FBI Warns of Cyberthreat: Upgrade Netgear Routers to Thwart Chinese Hackers

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FBI Warns of Cyberthreat: Upgrade Netgear Routers to Thwart Chinese Hackers

The ongoing cyberwar between the U.S. and China has a new battleground: The FBI is alerting the public that certain internet routers are being "hijacked" by Chinese hackers.

An everyday business or individual’s device could be hijacked and transformed into a platform for the Chinese government to launch attacks on U.S. interests, including defense and government targets.

The FBI reports that the attacks target older routers with outdated security features, specifically those made by Cisco and NetGear. Hackers can clandestinely install malware on these routers and use them to launch cyberattacks on critical U.S. infrastructure. The bureau announced this week that investigators dismantled "hundreds" of infected home and small business routers.

"Hackers are targeting our critical infrastructure: water treatment plants, the electrical grid, oil and natural gas pipelines, and transportation systems. The risk this poses to every American requires our immediate attention," FBI Director Christopher Wray told a Congressional committee earlier this week. "Chinese hackers are positioning themselves within American infrastructure to potentially wreak havoc and cause real-world harm to American citizens and communities."

Cyber experts recommend protecting yourself by ensuring your router receives regular updates, and if your router is 10-15 years old, it may be time to replace it. Rio's next-generation router, for example, automatically prevents unauthorized device connections from accessing your network, encrypts your device connections including your smart home and IoT devices with it's built in VPN, and isolates approved devices to dedicated SecureRooms.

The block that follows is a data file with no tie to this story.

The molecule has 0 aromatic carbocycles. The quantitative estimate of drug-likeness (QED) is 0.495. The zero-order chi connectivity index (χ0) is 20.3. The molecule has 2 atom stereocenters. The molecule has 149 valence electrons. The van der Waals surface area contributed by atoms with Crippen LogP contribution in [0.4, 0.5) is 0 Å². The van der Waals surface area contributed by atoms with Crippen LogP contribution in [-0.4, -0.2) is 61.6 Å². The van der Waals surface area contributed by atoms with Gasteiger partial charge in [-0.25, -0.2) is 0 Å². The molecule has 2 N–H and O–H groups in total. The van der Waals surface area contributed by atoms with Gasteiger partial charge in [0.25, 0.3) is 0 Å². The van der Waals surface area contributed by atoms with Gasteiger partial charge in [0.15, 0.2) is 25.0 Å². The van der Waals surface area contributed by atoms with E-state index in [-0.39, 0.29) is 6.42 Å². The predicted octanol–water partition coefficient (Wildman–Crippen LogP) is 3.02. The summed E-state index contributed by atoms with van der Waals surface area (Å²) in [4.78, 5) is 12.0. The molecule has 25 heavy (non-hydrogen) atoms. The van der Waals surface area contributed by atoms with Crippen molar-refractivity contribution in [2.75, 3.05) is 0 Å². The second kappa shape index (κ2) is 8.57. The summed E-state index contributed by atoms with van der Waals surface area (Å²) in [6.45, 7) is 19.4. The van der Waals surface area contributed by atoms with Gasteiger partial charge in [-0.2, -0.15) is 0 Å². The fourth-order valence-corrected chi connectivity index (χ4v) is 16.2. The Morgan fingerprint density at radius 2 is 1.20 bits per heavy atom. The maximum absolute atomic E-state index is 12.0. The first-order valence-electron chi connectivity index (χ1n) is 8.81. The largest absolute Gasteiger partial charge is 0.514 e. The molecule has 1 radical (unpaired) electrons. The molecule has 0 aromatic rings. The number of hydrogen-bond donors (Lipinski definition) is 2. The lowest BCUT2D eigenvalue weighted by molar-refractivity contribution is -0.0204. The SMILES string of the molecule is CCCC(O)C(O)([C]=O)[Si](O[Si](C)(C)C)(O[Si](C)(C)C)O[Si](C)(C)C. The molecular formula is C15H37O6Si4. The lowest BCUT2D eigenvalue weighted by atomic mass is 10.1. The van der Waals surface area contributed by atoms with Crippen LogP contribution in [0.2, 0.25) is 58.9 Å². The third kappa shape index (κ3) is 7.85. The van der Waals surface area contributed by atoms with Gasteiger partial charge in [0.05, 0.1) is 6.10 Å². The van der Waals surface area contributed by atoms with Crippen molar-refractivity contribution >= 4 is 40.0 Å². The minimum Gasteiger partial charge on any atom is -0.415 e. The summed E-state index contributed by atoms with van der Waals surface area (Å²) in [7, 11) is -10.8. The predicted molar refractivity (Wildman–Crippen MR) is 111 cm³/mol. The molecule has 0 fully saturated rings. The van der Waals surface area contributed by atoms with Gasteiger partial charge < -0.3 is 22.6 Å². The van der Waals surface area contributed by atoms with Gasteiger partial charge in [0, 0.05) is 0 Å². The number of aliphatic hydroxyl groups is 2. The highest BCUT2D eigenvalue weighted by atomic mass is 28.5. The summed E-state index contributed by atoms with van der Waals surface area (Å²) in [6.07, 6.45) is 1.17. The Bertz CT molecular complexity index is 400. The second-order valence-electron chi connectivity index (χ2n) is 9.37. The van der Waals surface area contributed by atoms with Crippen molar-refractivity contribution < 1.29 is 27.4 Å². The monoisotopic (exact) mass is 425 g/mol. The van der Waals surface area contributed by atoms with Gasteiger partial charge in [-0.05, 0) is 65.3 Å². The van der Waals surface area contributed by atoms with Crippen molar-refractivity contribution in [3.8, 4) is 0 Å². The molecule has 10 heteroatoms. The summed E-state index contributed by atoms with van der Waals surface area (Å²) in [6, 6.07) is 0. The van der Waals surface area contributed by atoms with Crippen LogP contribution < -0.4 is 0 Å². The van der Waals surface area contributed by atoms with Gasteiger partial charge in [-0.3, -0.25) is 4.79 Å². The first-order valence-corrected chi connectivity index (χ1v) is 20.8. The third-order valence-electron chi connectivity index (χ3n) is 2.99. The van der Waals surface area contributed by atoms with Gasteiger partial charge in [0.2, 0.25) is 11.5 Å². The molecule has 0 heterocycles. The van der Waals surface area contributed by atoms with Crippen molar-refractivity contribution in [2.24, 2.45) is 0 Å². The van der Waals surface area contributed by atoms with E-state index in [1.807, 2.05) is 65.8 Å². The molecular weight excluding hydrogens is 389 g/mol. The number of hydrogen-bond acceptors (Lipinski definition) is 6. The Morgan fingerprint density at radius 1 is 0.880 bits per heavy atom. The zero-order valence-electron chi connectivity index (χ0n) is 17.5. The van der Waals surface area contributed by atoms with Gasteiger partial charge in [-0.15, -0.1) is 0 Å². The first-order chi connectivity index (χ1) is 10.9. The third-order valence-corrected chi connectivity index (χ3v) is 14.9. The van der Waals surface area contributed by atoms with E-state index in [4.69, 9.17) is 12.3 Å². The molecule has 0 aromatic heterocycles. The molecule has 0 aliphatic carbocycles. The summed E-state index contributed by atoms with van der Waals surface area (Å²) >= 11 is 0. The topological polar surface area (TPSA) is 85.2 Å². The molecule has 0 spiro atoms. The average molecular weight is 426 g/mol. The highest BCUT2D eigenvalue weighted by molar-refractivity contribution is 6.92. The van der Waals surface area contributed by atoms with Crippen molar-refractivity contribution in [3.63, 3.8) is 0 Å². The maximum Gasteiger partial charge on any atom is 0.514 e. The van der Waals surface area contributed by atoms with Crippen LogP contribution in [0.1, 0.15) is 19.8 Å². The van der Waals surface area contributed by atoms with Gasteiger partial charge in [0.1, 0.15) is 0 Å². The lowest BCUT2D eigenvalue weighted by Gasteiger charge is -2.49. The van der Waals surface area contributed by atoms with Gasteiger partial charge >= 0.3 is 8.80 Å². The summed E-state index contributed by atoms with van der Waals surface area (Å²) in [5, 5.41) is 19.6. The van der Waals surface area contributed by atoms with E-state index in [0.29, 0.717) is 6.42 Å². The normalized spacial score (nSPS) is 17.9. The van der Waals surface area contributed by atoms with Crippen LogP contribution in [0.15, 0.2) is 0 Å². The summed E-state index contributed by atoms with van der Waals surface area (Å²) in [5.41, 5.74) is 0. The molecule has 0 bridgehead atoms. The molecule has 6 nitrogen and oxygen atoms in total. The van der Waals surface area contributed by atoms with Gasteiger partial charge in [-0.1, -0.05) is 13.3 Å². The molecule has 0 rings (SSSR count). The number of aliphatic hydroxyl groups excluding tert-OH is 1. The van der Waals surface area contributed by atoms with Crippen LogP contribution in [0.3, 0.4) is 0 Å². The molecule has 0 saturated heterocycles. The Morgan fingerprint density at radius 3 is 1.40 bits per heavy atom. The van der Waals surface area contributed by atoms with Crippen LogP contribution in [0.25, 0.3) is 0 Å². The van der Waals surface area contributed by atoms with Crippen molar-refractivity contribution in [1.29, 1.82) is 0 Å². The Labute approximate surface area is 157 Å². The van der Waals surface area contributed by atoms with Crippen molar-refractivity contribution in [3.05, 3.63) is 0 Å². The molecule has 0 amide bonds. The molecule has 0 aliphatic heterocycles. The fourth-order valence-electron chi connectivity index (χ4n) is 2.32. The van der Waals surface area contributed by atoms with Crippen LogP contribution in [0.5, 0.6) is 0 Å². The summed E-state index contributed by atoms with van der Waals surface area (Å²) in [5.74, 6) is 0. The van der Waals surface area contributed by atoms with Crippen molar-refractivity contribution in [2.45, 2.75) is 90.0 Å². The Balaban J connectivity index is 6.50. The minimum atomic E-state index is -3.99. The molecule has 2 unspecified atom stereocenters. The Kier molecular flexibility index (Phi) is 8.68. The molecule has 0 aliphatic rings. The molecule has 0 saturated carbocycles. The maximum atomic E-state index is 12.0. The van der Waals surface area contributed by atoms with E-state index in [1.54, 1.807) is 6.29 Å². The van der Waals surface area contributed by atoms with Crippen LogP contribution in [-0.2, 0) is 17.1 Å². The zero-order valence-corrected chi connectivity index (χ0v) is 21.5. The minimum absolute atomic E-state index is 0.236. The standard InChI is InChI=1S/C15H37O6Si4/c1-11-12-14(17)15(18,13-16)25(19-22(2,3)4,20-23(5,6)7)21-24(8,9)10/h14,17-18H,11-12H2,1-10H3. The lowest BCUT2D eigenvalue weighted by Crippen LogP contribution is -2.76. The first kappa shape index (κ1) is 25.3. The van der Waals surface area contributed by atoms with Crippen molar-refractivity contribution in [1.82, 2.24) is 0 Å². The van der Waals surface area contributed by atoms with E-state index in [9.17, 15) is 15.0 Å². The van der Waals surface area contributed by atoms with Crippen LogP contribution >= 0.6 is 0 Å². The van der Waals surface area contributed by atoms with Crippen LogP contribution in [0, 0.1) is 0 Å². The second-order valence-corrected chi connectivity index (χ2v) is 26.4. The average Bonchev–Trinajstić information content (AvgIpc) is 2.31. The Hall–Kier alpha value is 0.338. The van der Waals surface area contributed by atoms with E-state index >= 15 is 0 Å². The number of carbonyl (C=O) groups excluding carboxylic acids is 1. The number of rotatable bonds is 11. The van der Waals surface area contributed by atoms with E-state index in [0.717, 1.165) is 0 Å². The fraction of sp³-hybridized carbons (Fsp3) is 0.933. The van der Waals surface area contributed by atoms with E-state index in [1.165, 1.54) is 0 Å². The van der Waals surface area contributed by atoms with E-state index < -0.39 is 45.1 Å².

"There is a potential business impact of downtime. But the alternative is essentially someone stealing data or deploying ransomware," Adair told Scripps News. "They could encrypt all your data and extort you."

This isn't the only form of cyberattack linked to China: In December, Adair's company discovered that Chinese hackers exploited technology made by Ivanti, which allows workers to log in remotely. This intrusion potentially exposes logins and passwords.

"That then enables them to steal documents, emails, start accessing other machines, and essentially get at anything that an employee or member of the organization can access. It can become a worst-case scenario for an organization," Adair explained.

Federal agencies that use Ivanti systems, including the Department of Homeland Security, were given 48 hours to disconnect and install patches to keep hackers out.

If you suspect your home or business router has been hacked, the FBI advises reporting it at www.ic3.gov.

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